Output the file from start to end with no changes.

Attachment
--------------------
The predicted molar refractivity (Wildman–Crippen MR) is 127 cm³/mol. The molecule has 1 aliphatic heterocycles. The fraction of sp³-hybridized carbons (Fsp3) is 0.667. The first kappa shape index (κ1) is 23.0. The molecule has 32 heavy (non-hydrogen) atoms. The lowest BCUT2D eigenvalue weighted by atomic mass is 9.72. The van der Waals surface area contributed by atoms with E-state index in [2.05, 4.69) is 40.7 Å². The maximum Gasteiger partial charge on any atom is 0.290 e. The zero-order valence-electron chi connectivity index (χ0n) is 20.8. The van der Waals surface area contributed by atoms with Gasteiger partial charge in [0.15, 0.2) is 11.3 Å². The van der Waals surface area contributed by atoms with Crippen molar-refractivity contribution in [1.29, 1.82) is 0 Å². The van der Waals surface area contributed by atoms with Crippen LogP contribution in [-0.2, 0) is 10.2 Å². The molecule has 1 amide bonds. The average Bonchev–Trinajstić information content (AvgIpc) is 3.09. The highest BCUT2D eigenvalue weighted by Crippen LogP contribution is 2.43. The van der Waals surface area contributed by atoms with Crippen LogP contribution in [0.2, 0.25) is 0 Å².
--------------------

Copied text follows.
The predicted molar refractivity (Wildman–Crippen MR) is 127 cm³/mol. The molecule has 1 aliphatic heterocycles. The fraction of sp³-hybridized carbons (Fsp3) is 0.667. The first kappa shape index (κ1) is 23.0. The molecule has 32 heavy (non-hydrogen) atoms. The lowest BCUT2D eigenvalue weighted by atomic mass is 9.72. The van der Waals surface area contributed by atoms with E-state index in [2.05, 4.69) is 40.7 Å². The maximum Gasteiger partial charge on any atom is 0.290 e. The zero-order valence-electron chi connectivity index (χ0n) is 20.8. The van der Waals surface area contributed by atoms with Gasteiger partial charge in [0.15, 0.2) is 11.3 Å². The van der Waals surface area contributed by atoms with Crippen molar-refractivity contribution in [1.29, 1.82) is 0 Å². The van der Waals surface area contributed by atoms with Crippen LogP contribution in [-0.2, 0) is 10.2 Å². The molecule has 1 amide bonds. The average Bonchev–Trinajstić information content (AvgIpc) is 3.09. The highest BCUT2D eigenvalue weighted by Crippen LogP contribution is 2.43. The van der Waals surface area contributed by atoms with Crippen LogP contribution in [0.2, 0.25) is 0 Å².